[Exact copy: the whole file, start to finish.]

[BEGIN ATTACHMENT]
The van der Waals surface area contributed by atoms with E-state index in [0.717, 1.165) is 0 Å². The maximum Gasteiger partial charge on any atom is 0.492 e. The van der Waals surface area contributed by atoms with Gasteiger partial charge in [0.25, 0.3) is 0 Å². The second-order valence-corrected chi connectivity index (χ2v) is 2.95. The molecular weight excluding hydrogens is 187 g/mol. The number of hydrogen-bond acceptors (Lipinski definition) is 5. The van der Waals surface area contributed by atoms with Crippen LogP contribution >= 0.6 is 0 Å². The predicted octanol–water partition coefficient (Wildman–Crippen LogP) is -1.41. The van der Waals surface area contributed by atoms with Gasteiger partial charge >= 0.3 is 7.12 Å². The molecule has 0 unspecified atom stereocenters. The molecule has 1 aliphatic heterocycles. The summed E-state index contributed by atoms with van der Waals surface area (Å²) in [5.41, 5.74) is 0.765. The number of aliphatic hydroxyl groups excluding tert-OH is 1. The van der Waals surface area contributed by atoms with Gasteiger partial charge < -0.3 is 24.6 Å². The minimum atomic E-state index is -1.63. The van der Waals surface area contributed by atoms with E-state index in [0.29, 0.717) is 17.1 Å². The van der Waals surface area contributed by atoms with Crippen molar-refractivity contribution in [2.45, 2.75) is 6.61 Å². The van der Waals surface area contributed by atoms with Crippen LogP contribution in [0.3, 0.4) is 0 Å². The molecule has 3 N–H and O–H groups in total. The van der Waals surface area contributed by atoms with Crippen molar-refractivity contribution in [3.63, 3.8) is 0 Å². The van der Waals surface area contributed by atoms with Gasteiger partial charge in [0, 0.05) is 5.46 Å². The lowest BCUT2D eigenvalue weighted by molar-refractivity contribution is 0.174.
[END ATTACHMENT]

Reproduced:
The van der Waals surface area contributed by atoms with E-state index in [0.717, 1.165) is 0 Å². The maximum Gasteiger partial charge on any atom is 0.492 e. The van der Waals surface area contributed by atoms with Gasteiger partial charge in [0.25, 0.3) is 0 Å². The second-order valence-corrected chi connectivity index (χ2v) is 2.95. The molecular weight excluding hydrogens is 187 g/mol. The number of hydrogen-bond acceptors (Lipinski definition) is 5. The van der Waals surface area contributed by atoms with Crippen LogP contribution >= 0.6 is 0 Å². The predicted octanol–water partition coefficient (Wildman–Crippen LogP) is -1.41. The van der Waals surface area contributed by atoms with Gasteiger partial charge >= 0.3 is 7.12 Å². The molecule has 0 unspecified atom stereocenters. The molecule has 1 aliphatic heterocycles. The summed E-state index contributed by atoms with van der Waals surface area (Å²) in [5.41, 5.74) is 0.765. The number of aliphatic hydroxyl groups excluding tert-OH is 1. The van der Waals surface area contributed by atoms with Gasteiger partial charge < -0.3 is 24.6 Å². The minimum atomic E-state index is -1.63. The van der Waals surface area contributed by atoms with E-state index in [0.29, 0.717) is 17.1 Å². The van der Waals surface area contributed by atoms with Crippen molar-refractivity contribution in [2.45, 2.75) is 6.61 Å². The van der Waals surface area contributed by atoms with Crippen LogP contribution in [0.3, 0.4) is 0 Å². The molecule has 3 N–H and O–H groups in total. The van der Waals surface area contributed by atoms with Crippen molar-refractivity contribution in [3.63, 3.8) is 0 Å². The van der Waals surface area contributed by atoms with Gasteiger partial charge in [0, 0.05) is 5.46 Å². The lowest BCUT2D eigenvalue weighted by molar-refractivity contribution is 0.174.